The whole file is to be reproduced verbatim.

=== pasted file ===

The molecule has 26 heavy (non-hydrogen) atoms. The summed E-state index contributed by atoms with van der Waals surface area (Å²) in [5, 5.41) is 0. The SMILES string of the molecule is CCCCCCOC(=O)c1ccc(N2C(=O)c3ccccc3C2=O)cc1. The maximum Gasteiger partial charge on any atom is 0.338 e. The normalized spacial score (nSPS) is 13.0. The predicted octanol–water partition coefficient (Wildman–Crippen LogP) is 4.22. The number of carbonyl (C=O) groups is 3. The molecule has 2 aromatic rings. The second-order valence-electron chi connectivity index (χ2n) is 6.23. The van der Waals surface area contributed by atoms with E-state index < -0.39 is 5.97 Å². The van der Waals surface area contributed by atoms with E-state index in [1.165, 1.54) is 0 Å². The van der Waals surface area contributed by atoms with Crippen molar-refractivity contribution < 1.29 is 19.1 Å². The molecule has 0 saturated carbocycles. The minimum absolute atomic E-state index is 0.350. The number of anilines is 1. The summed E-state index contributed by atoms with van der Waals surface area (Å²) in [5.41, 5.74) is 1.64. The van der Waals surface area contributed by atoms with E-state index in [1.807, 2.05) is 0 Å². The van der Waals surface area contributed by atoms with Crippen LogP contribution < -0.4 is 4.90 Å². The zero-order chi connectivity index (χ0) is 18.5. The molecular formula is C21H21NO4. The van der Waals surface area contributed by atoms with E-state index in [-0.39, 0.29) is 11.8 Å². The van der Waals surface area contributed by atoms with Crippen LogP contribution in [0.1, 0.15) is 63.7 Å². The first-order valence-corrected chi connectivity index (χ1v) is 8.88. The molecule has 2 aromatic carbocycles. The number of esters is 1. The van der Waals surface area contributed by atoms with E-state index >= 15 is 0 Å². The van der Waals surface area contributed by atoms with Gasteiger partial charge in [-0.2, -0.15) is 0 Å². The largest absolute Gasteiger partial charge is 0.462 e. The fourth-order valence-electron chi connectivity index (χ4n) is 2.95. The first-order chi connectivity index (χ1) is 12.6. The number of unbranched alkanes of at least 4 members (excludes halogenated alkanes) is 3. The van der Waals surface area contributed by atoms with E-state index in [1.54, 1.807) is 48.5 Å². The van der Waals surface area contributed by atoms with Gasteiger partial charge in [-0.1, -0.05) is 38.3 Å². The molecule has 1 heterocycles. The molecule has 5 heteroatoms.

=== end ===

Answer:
The molecule has 26 heavy (non-hydrogen) atoms. The summed E-state index contributed by atoms with van der Waals surface area (Å²) in [5, 5.41) is 0. The SMILES string of the molecule is CCCCCCOC(=O)c1ccc(N2C(=O)c3ccccc3C2=O)cc1. The maximum Gasteiger partial charge on any atom is 0.338 e. The normalized spacial score (nSPS) is 13.0. The predicted octanol–water partition coefficient (Wildman–Crippen LogP) is 4.22. The number of carbonyl (C=O) groups is 3. The molecule has 2 aromatic rings. The second-order valence-electron chi connectivity index (χ2n) is 6.23. The van der Waals surface area contributed by atoms with E-state index < -0.39 is 5.97 Å². The van der Waals surface area contributed by atoms with E-state index in [1.165, 1.54) is 0 Å². The van der Waals surface area contributed by atoms with Crippen molar-refractivity contribution < 1.29 is 19.1 Å². The molecule has 0 saturated carbocycles. The minimum absolute atomic E-state index is 0.350. The number of anilines is 1. The summed E-state index contributed by atoms with van der Waals surface area (Å²) in [5.41, 5.74) is 1.64. The van der Waals surface area contributed by atoms with E-state index in [1.807, 2.05) is 0 Å². The van der Waals surface area contributed by atoms with Crippen LogP contribution < -0.4 is 4.90 Å². The zero-order chi connectivity index (χ0) is 18.5. The molecular formula is C21H21NO4. The van der Waals surface area contributed by atoms with E-state index in [-0.39, 0.29) is 11.8 Å². The van der Waals surface area contributed by atoms with Crippen LogP contribution in [0.1, 0.15) is 63.7 Å². The first-order valence-corrected chi connectivity index (χ1v) is 8.88. The molecule has 2 aromatic carbocycles. The number of esters is 1. The van der Waals surface area contributed by atoms with E-state index >= 15 is 0 Å². The van der Waals surface area contributed by atoms with Gasteiger partial charge in [-0.2, -0.15) is 0 Å². The largest absolute Gasteiger partial charge is 0.462 e. The fourth-order valence-electron chi connectivity index (χ4n) is 2.95. The first-order chi connectivity index (χ1) is 12.6. The number of unbranched alkanes of at least 4 members (excludes halogenated alkanes) is 3. The van der Waals surface area contributed by atoms with E-state index in [1.54, 1.807) is 48.5 Å². The van der Waals surface area contributed by atoms with Gasteiger partial charge in [-0.1, -0.05) is 38.3 Å². The molecule has 1 heterocycles. The molecule has 5 heteroatoms.